Lloyd has told us that he chose the piece's title carefully, for while he uses the Latin text of the Mass, his working is designedly non-liturgical in conception: thus, he was able to "square" his own beliefs with his textual sources. The Gloria opens radiantly but is seemingly distanced, decorated with flutes, with the female voices leaping up in their opening phrase and glowingly but gently stimulating a heavenly host. A lovely warm melody appears as the men enter for the 'Laudamus te' and the writing gains amplitude - as if a human chorus has joined the angels - while the brass exuberantly underlines the meaning of the words, uplifting the spirit. The fiery energy now abates and the mood is rendered austere by the woodwind: alternating bare statements of "Qui tollis, peccata mundi" (5'13"), first by male and then by female voices, each subtly changing in colour, are very touching. With "Cum Sancto Spiritu" the female voices take over with a light-hearted feeling (9'32") bringing an engaging sense of optimism, then the Gloria itself returns triumphantly (9'56") to cap the movement. A slow decrescendo follows and the soft horn colouring (11'00) adds to the sense of peace at the close.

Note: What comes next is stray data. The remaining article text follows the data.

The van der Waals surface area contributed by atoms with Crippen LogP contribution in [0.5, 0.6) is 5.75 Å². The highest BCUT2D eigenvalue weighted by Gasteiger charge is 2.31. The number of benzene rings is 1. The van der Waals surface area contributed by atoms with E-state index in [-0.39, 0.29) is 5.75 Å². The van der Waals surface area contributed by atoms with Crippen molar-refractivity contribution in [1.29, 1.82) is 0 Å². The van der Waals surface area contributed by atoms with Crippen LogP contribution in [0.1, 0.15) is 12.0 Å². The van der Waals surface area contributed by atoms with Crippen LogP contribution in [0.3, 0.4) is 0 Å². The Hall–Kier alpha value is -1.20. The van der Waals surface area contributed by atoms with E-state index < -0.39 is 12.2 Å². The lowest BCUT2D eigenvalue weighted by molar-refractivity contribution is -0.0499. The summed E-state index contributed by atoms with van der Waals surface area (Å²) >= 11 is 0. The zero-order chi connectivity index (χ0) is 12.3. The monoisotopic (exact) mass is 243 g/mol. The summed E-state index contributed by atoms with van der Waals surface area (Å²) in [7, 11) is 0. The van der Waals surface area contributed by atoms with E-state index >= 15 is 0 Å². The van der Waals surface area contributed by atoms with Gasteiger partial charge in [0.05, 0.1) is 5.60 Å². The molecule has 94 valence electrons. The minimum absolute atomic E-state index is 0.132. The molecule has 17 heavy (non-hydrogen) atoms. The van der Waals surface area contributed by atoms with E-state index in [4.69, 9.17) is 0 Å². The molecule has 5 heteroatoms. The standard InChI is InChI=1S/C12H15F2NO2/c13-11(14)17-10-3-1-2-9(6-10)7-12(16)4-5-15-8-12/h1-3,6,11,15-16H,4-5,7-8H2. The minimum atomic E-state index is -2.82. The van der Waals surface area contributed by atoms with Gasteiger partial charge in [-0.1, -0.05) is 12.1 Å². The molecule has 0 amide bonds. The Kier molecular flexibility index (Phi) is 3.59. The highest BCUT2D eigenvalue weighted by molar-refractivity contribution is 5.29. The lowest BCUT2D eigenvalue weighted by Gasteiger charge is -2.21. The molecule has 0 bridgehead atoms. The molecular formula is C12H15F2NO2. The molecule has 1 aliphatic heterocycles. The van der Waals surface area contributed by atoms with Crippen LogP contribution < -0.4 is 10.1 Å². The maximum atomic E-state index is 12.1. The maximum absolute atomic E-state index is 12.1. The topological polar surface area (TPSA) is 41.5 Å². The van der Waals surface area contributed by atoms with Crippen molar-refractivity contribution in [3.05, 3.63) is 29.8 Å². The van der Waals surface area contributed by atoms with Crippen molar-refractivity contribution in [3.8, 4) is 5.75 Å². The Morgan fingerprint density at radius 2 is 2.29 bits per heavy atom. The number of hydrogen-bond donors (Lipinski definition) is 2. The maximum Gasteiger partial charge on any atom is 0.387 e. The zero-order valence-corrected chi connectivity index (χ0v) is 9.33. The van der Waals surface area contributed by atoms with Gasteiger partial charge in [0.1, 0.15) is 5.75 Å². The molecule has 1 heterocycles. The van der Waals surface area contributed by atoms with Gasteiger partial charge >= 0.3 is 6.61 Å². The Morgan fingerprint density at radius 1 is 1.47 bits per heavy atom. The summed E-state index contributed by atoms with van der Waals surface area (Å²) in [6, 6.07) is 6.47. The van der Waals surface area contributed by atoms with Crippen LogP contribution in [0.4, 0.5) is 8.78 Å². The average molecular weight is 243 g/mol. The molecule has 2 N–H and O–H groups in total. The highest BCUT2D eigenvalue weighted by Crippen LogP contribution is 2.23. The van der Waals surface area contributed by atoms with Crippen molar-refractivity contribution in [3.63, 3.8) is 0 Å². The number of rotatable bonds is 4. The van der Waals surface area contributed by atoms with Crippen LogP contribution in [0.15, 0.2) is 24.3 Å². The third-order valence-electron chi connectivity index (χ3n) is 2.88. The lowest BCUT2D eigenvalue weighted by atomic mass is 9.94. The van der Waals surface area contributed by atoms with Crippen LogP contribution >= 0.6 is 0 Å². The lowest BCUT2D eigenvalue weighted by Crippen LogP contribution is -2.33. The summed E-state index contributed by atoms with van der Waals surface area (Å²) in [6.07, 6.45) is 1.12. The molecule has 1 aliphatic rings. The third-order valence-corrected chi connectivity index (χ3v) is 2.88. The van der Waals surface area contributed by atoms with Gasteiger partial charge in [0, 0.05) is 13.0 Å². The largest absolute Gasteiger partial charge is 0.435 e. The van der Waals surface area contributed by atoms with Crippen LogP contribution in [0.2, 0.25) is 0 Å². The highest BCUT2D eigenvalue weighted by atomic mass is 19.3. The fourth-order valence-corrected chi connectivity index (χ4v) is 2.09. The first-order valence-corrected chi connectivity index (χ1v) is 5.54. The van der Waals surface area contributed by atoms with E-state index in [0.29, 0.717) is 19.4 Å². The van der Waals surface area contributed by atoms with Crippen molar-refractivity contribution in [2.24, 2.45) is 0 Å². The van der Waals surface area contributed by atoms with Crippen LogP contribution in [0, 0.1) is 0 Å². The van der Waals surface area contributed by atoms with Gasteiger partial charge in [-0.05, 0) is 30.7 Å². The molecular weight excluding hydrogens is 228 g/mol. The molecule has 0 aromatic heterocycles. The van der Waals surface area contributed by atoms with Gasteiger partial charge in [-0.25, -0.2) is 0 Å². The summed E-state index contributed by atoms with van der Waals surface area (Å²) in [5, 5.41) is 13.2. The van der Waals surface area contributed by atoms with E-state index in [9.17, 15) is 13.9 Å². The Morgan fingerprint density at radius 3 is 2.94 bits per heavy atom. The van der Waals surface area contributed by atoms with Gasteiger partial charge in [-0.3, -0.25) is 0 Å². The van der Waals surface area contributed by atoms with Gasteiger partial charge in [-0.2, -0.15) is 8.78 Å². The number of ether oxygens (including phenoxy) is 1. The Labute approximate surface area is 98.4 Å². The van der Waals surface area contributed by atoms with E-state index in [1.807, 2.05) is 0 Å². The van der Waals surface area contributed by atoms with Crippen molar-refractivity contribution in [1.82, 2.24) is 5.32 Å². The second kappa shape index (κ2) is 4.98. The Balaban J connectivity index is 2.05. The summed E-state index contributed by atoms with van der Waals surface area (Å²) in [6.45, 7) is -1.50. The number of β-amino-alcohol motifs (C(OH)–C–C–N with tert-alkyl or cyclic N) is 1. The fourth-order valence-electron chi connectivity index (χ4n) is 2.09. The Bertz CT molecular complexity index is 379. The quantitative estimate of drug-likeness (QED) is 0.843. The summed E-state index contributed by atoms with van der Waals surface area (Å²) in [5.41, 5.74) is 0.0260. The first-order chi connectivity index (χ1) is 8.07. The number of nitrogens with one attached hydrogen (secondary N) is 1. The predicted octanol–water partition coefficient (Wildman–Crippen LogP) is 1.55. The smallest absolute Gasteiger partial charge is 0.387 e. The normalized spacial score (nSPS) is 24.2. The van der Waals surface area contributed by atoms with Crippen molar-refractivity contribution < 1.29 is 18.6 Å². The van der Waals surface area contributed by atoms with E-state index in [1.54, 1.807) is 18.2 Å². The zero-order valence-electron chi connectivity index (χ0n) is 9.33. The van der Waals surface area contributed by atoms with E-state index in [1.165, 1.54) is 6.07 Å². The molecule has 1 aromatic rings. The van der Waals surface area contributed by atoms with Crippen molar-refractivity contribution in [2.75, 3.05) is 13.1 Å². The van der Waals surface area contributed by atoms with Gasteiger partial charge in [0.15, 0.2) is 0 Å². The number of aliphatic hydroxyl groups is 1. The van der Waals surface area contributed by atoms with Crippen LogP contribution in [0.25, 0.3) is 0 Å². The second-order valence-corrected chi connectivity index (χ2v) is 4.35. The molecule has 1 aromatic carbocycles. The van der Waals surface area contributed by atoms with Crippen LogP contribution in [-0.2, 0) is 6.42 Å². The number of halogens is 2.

A Credo opens boldly with a powerful affirmation from the brass (with perhaps a little questioning from the angular woodwind, followed by the choir reiterating the word "Credo" less strongly). Lloyd's main theme now returns (1'38") to give the simple statement of the Christian belief a humanist warmth: "I believe in one God". There is a frisson-creating moment as the brass join in (2'46") and at the words "Deum de Deo" the music explodes in a great climax. The part of the Creed dealing with the Holy Ghost, the Virgin Mary (a shivery moment). Crucifixion and Resurrection is set with real imaginative power and an enormous climax is reached (9'00"), when the words "Et in Spiritum Sanctum" (And I believe in the Holy Ghost...) bring a bold, confident declaration against a cacophonous mêlée of percussion, led by energetic side-drum snares and a rattling wooden block, punctuated with the tamtam, as if the gates of heaven and hell were opening simultaneously; after that the tempest subsides. Called by the solo horn, the choir return (10'53") to restate the Creed to a heart-warming, glorious new version of the main theme, with the brass entering triumphantly at the peak (11'53"). Followed by yet another percussive cataclysm and a strident "Amen", the clenched-fist tension evaporates and the movement ends gently. A much needed orchestral interlude, provided by the three-minute "Offertorium" follows, the horns remember the main idea and then, as Lloyd himself says "a solo violin and solo cello talk to each other". We take a deep breath. The tremendous climax of the whole work is the combined Sanctus and Benedictus (nearly 13 minutes long), with the latter framed centrally. The choir first intone quietly, with ethereal violins leading to a pure, flowing flute idea derived from the main motif (1'01"). The repeated word "Sanctus" dominates the movement lyrically and dramatically, while the word "Osanna" swiftly generates a brilliant fantasia (2'33") and at the great statement "Osanna in excelsis" (3'14"), underpinned by bass drum and brass, there is a momentary reminder of Walton. By placing the Benedictus centrally within the Sanctus, Lloyd can end that movement with this heart-rending cry of anguish, thus leaving the Agnus Dei to resolve the drama.